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Dekhistan water canals.

Turkmenistan – Silk Road Travellers.

“Finally, the channel known as Asadi al-Khorasani (the Asadi channel, or Asadi al-Khorasani, apparently flowed past the walls of Gyaur-kala on the east side.) Delivering water to the Bab Sanjan, Beni-Makhan and others; on this channel were the houses of the Merv marzban. These are the canals on which city blocks and buildings are located. These buildings and these (the Asadi Canal, or Asadi al-Khorasani, apparently flowed past the walls of the Gyaur-kala on the east side.) The channel is surrounded by a wall; another wall surrounds (the whole) this city and volosts (rustak) it; it covers all urban settlements and is called ar-Rai, - traces of this wall are visible to this day"

Kitam Mesalik Al-Memalik.Merv »Al-Istarhi.

One day tour in Turkmenistan.

Before us in the morning light stretches the flat, shadowless desert Dakhistan - the land of the disappeared Dakhs. When was it inhabited by people, when fragrant gardens appeared and cities and irrigated fields arose in this vast seaside oasis? Where did people get the water and how was it used?
Dakhistan (or Dekhistan) can really be called an "abandoned land", because on the Meshedi-Misrian plain, on an area of ​​300 thousand hectares, there are currently only two or three small auls, whose life is based on collected on takyrs - compacted low areas of clay deserts - rainwater and partly on imported water.
The largest of these villages is Madau, or Madav. Twenty-five kilometers from it, to the south - southeast, the Depe hill rises - the remains of a large city with a rectangular citadel, with walls two meters thick, with a shakhristan and a rabad suburb, with traces of several reservoirs - hauz, multi-room rich houses, madrasah with hex towers, with a rampart.
And how many here, right on the surface of the earth, fragments of fine art products made of ceramics and glass! It is believed that this very city of Madav was mentioned in the Middle Ages under the name Akhur, and from it came one of the famous Muslim lawyers of the XIIth century, Fakih, who later moved to Merv.
The city of Akhur-Madav was a cultural center, although it probably was not at that time the capital of the country, which was inhabited in the Middle Ages, according to modern estimates, up to 180 thousand people.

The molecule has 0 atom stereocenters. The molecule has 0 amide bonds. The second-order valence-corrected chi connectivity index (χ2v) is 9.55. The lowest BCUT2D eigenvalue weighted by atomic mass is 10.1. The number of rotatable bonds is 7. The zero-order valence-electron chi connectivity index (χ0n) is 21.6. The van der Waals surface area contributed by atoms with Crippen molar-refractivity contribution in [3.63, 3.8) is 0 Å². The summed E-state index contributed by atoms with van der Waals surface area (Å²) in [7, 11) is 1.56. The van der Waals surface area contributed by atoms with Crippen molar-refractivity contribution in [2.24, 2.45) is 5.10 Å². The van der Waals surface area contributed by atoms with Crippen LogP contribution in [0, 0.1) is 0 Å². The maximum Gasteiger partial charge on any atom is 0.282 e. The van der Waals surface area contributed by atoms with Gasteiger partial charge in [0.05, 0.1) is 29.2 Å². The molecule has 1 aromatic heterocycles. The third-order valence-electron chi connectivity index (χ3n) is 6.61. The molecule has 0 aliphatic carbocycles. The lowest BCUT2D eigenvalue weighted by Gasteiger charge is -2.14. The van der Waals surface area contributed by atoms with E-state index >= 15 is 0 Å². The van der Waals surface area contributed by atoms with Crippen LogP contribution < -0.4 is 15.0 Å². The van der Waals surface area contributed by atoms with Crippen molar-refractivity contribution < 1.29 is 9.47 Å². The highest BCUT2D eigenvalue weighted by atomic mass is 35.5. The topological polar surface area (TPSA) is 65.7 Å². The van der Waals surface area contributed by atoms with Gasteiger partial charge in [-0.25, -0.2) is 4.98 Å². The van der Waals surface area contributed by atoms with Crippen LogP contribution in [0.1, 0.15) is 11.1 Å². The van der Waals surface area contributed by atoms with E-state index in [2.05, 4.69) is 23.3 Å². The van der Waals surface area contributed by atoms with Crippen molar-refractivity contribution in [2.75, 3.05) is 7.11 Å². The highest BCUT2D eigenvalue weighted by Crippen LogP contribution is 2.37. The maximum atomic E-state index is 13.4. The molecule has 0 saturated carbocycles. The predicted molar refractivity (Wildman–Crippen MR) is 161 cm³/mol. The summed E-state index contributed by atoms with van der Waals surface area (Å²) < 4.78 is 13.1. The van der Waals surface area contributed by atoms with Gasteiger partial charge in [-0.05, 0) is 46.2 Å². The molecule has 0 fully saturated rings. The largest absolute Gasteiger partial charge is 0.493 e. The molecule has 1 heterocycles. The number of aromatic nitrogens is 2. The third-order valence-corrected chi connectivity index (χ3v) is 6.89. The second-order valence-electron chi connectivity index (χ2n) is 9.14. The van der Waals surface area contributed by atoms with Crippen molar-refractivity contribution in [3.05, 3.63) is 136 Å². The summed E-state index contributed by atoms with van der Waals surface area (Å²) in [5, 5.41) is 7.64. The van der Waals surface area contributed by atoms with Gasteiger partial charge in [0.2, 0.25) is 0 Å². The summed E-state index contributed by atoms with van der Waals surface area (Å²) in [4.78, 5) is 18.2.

We are driving north, and I am convinced that I was wrong in calling Dakhistan "a country without shadows." The oblique rays of the sun mercilessly reveal the wrinkles of the earth. And these wrinkles, like the wrinkles of a human face, are a significant trace of the time lived.
Low, poorly visible, earthen ramparts stretch across the plain from east to west, to the sea. To the left of the road, a flat-topped hill grows, light and imperceptible from afar, but close up it turns out to be rather high, steep, and the dense shadow on its northern side emphasizes the severe loneliness of this depot. Its contours unmistakably betrayed a silenced medieval fortress.
But it soon became obvious that the fortress was not alone, and a new depot, not so far from the first, also unexpectedly appeared on our way. Looking closely at the sun-drenched distance, we soon began to notice in advance the "oncoming cities".
There were a lot of them. There are about fifteen disappeared cities on the Meshedi-Misrian Plain, and counting rural settlements, individual estates and traces of ancient sites from the Bronze Age (II millennium BC), antiquity to the Middle Ages - more than a hundred settlements.
Earthen shafts are encountered all the time. They are different: sometimes they are wide - up to 8 m and even 10 m, sometimes they are narrow - only 0.8 - 1.5 m wide, sometimes they are rather high, clearly visible in the terrain, sometimes they are barely noticeable.